My boot camp class is running a “summer shape-up” program that asks participants—among other things—to track their daily calorie intake. I don’t think I’m willing to track my calories—I wouldn’t call that “dieting” per se, but I think it might cause some of the same negative effects as dieting: obsession, denial, etc.
But when my boot camp instructor sent all of us a calorie calculator that determines how many calories we should eat a day, I couldn’t resist taking a look at the thing.
Recently I had a “discussion” with a friend named Miley about how many calories we should all get a day. Miley told me she was trying to stick to 1500 calories a day to lose weight, and she happily admitted that she considered that dieting—because it would be difficult to stick with those kind of numbers over the long haul.
Miley was unhappy because she wasn’t losing weight, and I told her I thought she was getting TOO FEW calories because, when we reduce calories that much, our bodies freak out and start storing calories rather than burning them. This is what started our debate—and my research—about how many calories are appropriate for a healthy and active adult woman.
When I looked at the calorie calculator shared by my boot camp instructor told me that I needed 2500 calories a day to maintain my present weight. That seemed about right to me, but I was also frustrated because the options for my activity level didn’t really fit my life. The choices were as follows:
Sedentary: At work—you work in an office. At home—you’re usually sitting, reading, typing or working at a computer. Exercise—you don’t exercise regularly.
Light Activity: At work—you walk a lot. At home—you keep yourself busy and move a lot. Exercise—you participate in light exercise or take long walks.
Moderate Activity: At work—you are very active much of the day. At home—you rarely sit and do heavy housework or gardening. Exercise—you exercise several times a week and push yourself pretty hard.
Very Active: At work—you hold a labor-intensive job such as construction worker or bicycle messenger. At home—you are very active with heavy lifting and other rigorous activities. Exercise—you participate in physical sports such as jogging or mountain-biking each day.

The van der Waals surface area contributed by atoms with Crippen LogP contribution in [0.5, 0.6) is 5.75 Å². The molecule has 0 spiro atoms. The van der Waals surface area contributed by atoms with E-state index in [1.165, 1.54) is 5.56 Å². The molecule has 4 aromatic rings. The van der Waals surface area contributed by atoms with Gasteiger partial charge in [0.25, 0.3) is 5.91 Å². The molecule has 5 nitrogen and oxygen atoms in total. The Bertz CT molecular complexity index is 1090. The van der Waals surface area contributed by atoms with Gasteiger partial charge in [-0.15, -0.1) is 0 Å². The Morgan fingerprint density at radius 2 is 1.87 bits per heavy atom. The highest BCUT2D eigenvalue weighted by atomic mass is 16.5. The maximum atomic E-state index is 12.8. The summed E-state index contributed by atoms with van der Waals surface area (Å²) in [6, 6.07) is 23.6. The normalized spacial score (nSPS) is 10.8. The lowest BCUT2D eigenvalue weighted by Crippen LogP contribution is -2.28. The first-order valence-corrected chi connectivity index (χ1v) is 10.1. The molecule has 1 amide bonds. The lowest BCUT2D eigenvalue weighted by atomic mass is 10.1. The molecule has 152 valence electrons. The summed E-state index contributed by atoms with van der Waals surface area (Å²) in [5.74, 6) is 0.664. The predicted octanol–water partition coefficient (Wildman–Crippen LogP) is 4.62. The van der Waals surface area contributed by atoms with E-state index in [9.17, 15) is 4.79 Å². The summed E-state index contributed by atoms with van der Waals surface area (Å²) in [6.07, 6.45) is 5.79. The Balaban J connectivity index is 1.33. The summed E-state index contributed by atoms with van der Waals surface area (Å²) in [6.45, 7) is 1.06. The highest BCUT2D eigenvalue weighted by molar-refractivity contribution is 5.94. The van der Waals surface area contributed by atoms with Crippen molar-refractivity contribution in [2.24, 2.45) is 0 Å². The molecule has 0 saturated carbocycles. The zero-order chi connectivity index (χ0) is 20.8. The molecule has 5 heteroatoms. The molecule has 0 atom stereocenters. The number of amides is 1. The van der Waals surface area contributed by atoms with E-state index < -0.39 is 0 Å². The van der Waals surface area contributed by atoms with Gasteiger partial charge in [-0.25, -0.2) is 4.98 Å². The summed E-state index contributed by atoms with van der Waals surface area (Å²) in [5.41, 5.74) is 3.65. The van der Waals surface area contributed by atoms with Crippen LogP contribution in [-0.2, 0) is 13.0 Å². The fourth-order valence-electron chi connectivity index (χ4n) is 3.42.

But I don’t really fit into any of these categories.
I exercise every day for at least forty-five minutes, which puts me in the “very active” category, but I don’t “hold a labor-intensive job such as construction worker or bicycle messenger” or do “heavy lifting and other rigorous activities” at home. So I can’t really be considered “very active” according to the definition above.
But the “moderate activity” category is for people who only “exercise several times a week” and “do heavy housework or gardening” at home. I exercise more than several times a week, but thankfully I also almost never do heavy housework at home.
This left me feeling unsure about this calculator, so I decided to try a different one.
***AMERICAN CANCER SOCIETY***
The calorie calculator at the American Cancer Society website gives me better choices for designating my activity level:
Sedentary: Activities of daily living only (dressing, cooking, walking to and from the car, etc.). No purposeful exercise.
Light Activity: Activities of daily living, plus the equivalent of walking 2 miles (or about 4,000 steps) per day.
Moderate Activity: Activities of daily living, plus activities like brisk walking (15-20 minutes per mile), dancing, skating, leisurely bicycling, golfing, doubles tennis, mowing the lawn, or yoga 3-5 days per week.
Heavy Activity: Activities of daily living, plus moderate exercise or vigorous exercise (jogging, running, swimming, singles tennis, soccer, basketball, digging, carpentry) most days of the week.
Exceptional Activity: Activities of daily living, plus intensive training for an exercise event like a marathon, triathlon, century bike ride, etc.
I chose “Heavy Activity,” and this calculator told me me I need 4100 calories a day to maintain my current weight.
Call me crazy, but that doesn’t seem right.
Even if I change my activity level to “moderate activity,” the American Cancer Society says I need almost 3500 calories a day.
Confused, I went to a third calorie counter—this one at Fitness Magazine—that had bascially the same categories as the American Cancer Society:
I chose “heavy” activity here, and this calculator told me I needed almost 2900 calories a day.
To recap, the CalorieCount.com calculator told me I needed 2500 calories per day, the American Cancer Society calculator told me I needed 4100 calories per day, and the Fitness Magazine calculator told me I needed 2900 calories per day.
Which brings me to my point—how can we possibly consider these calculators reliable if they all give us such vastly different information?
And if we know that these calculators are just making educated guesses—and wildly different ones at that—then shouldn’t we also know that caloric intake is much less important than good old fashioned healthy living? And by healthy living I mean eating until you feel satisfied, sticking to mostly whole foods and plenty of fruits and vegetables, getting enough sleep and water, and exercising every day.
I’ve long believed—in fact, this blog was created because of this belief—that our American obsession with dieting is one of the leading causes of the obesity epidemic. For it’s only when we obsess about our diet and deny ourselves regular cravings that we eat too much. If we listen to our bodies and eat when we are truly hungry—rather than just when we want to feed our emotions—and stop when we start to feel full, it’s pretty unusual to take in too many calories. And the variations in these so-called calorie counters prove just that to me: the more we try to turn eating into a controlled science, the more unhealthy—mentally and physically—we will be.